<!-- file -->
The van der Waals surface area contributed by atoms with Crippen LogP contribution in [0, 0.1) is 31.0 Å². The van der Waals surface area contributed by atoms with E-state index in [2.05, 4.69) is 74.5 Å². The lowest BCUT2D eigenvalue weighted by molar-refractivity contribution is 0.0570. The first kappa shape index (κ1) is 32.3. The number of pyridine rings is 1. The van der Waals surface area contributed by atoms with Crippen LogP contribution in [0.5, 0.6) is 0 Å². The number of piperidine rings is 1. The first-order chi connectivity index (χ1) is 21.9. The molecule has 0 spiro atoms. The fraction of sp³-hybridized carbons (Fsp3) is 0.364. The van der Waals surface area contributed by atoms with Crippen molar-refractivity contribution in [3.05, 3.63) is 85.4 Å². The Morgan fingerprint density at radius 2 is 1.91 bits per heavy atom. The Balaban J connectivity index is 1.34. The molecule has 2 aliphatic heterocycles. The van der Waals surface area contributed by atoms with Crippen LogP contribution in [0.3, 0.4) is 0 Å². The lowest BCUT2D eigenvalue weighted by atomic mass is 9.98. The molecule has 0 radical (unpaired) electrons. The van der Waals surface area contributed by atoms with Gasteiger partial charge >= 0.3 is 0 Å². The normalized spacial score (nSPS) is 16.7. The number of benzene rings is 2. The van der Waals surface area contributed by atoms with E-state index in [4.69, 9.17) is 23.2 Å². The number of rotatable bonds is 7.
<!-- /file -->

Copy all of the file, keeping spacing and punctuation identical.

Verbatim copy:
The van der Waals surface area contributed by atoms with Crippen LogP contribution in [0, 0.1) is 31.0 Å². The van der Waals surface area contributed by atoms with E-state index in [2.05, 4.69) is 74.5 Å². The lowest BCUT2D eigenvalue weighted by molar-refractivity contribution is 0.0570. The first kappa shape index (κ1) is 32.3. The number of pyridine rings is 1. The van der Waals surface area contributed by atoms with Crippen LogP contribution in [0.5, 0.6) is 0 Å². The number of piperidine rings is 1. The first-order chi connectivity index (χ1) is 21.9. The molecule has 0 spiro atoms. The fraction of sp³-hybridized carbons (Fsp3) is 0.364. The van der Waals surface area contributed by atoms with Crippen molar-refractivity contribution in [3.05, 3.63) is 85.4 Å². The Morgan fingerprint density at radius 2 is 1.91 bits per heavy atom. The Balaban J connectivity index is 1.34. The molecule has 2 aliphatic heterocycles. The van der Waals surface area contributed by atoms with Crippen LogP contribution in [0.3, 0.4) is 0 Å². The lowest BCUT2D eigenvalue weighted by atomic mass is 9.98. The molecule has 0 radical (unpaired) electrons. The van der Waals surface area contributed by atoms with Gasteiger partial charge >= 0.3 is 0 Å². The normalized spacial score (nSPS) is 16.7. The number of benzene rings is 2. The van der Waals surface area contributed by atoms with E-state index in [4.69, 9.17) is 23.2 Å². The number of rotatable bonds is 7.